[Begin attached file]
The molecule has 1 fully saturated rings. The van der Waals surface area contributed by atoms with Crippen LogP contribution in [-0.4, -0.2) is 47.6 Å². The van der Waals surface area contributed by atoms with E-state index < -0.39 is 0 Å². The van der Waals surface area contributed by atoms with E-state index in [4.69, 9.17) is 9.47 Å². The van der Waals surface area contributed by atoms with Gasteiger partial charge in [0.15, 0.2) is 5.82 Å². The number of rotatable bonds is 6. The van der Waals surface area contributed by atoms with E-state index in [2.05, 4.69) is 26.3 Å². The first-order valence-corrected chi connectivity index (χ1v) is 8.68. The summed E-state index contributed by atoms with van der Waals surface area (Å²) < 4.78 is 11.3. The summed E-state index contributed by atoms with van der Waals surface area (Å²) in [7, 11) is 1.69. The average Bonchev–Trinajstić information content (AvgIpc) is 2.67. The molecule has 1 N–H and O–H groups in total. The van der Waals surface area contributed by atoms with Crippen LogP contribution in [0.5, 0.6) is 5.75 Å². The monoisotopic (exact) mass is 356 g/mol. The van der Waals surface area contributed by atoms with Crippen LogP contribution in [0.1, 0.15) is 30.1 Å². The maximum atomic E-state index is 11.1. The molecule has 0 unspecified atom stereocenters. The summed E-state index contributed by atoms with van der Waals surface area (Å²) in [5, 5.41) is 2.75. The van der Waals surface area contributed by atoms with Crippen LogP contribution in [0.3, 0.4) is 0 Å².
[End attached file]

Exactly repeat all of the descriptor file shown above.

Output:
The molecule has 1 fully saturated rings. The van der Waals surface area contributed by atoms with Crippen LogP contribution in [-0.4, -0.2) is 47.6 Å². The van der Waals surface area contributed by atoms with E-state index < -0.39 is 0 Å². The van der Waals surface area contributed by atoms with E-state index in [4.69, 9.17) is 9.47 Å². The van der Waals surface area contributed by atoms with Gasteiger partial charge in [0.15, 0.2) is 5.82 Å². The number of rotatable bonds is 6. The van der Waals surface area contributed by atoms with E-state index in [2.05, 4.69) is 26.3 Å². The first-order valence-corrected chi connectivity index (χ1v) is 8.68. The summed E-state index contributed by atoms with van der Waals surface area (Å²) < 4.78 is 11.3. The summed E-state index contributed by atoms with van der Waals surface area (Å²) in [7, 11) is 1.69. The average Bonchev–Trinajstić information content (AvgIpc) is 2.67. The molecule has 1 N–H and O–H groups in total. The van der Waals surface area contributed by atoms with Crippen LogP contribution in [0.5, 0.6) is 5.75 Å². The monoisotopic (exact) mass is 356 g/mol. The van der Waals surface area contributed by atoms with Crippen LogP contribution in [0.1, 0.15) is 30.1 Å². The maximum atomic E-state index is 11.1. The molecule has 0 unspecified atom stereocenters. The summed E-state index contributed by atoms with van der Waals surface area (Å²) in [5, 5.41) is 2.75. The van der Waals surface area contributed by atoms with Crippen LogP contribution in [0.3, 0.4) is 0 Å².